Any person who knowingly uses another's name . . . in any manner, . . . for purposes of advertising or selling . . . products . . . or services, without such person's prior consent, . . . shall be liable for any damages sustained by the person or persons injured as a result thereof. In addition, in any action brought under this section, the person who violated the section shall be liable to the injured party or parties in an amount equal to the greater of seven hundred fifty dollars ($750) or the actual damages suffered by him or her as a result of the unauthorized use....

Hall contends that the use of Bandler's name in listing her credentials is authorized under 3344(d), which states:

For purposes of this section, a use of a name . . . in connection with any
news, public affairs, or sports broadcast or account, or any political
campaign, shall not constitute a use for which consent is required under
subdivision (a).

Hall contends that using Bandler's name when reciting her qualifications and training is in connection with "public affairs. " The leading case on the "public affairs" exception is Dora v. Front Line Video, Inc. (1993) 15 CA4th 536, 542. That case involved a surfing documentary, and the court held that it came within the category of public affairs; The court stated:

Civil Code Section 3344, subdivision (d) distinguishes between news and public affairs. We presume that the Legislature intended that the category of public affairs would include things that would not necessarily be considered news. Otherwise, the appearance of one of those terms in the subsection would be superfluous, a reading we are not entitled to give to the statute. [citations] We also presume that the term "public affairs" was intended to mean something less important than news. [citations] Public affairs must be related to real-life occurrences. As has been established in the cases involving common law privacy and appropriation, the public is interested in and constitutionally entitled to know about things, people, and events that affect it. For that reason, we cannot limit the term "public affairs" to topics that might be covered on public television or public radio. To do so would be to jeopardize society's right to know, because publishers and broadcasters could be sued for use of name and likeness in documentaries on subjects that do not relate to politics or public policy, and may not even be important, but are of interest.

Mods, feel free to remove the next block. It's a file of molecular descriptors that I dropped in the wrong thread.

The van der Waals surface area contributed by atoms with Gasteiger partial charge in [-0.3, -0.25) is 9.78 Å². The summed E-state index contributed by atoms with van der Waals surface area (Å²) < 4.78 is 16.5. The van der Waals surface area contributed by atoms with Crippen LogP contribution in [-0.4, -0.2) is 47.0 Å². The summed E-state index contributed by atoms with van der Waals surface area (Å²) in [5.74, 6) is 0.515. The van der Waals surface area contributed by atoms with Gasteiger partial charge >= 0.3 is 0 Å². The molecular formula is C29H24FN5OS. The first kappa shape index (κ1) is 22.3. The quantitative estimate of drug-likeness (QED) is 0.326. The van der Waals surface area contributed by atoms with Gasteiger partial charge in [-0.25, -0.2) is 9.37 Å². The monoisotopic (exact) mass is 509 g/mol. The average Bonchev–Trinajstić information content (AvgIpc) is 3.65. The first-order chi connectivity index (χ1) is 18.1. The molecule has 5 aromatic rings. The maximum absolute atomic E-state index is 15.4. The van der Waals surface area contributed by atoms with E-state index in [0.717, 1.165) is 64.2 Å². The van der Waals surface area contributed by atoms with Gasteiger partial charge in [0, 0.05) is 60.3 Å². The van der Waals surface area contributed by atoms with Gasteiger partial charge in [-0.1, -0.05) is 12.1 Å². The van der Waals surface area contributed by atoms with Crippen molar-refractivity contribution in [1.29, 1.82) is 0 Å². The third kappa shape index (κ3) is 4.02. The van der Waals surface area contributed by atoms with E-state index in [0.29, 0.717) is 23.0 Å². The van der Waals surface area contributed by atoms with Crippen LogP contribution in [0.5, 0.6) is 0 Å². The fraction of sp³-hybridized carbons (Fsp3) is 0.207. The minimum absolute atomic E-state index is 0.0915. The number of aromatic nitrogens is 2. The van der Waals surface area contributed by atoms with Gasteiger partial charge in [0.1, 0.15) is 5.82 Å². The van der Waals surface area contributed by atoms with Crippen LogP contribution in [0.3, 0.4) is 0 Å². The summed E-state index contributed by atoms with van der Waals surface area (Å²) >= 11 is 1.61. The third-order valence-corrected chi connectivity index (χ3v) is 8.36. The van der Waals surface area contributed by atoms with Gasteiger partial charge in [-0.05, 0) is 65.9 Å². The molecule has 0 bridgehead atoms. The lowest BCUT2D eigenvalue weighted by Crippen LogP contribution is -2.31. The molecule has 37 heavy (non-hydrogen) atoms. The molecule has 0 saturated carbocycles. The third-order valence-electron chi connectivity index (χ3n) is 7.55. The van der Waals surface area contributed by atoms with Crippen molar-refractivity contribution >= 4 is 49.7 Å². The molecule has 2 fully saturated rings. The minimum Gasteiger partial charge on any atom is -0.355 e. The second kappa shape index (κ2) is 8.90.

Here, Hall used Bandler's name to help sell her seminars, by stating that Bandler trained her, by describing the certifications that Bandler bestowed upon her, and by quoting Bandler's comments about her. The question is whether these are public affairs. "Public affairs" is not limited to documentary reports. Even matters which are stated for purposes of self-promotion are exempt from liability if they are matters involving public affairs. Hall's qualifications, and Bandler's opinion (or former opinion) of her work, are matters of interest to anyone interested in NLP, and particularly of interest to those who are considering taking seminars that Hall is giving.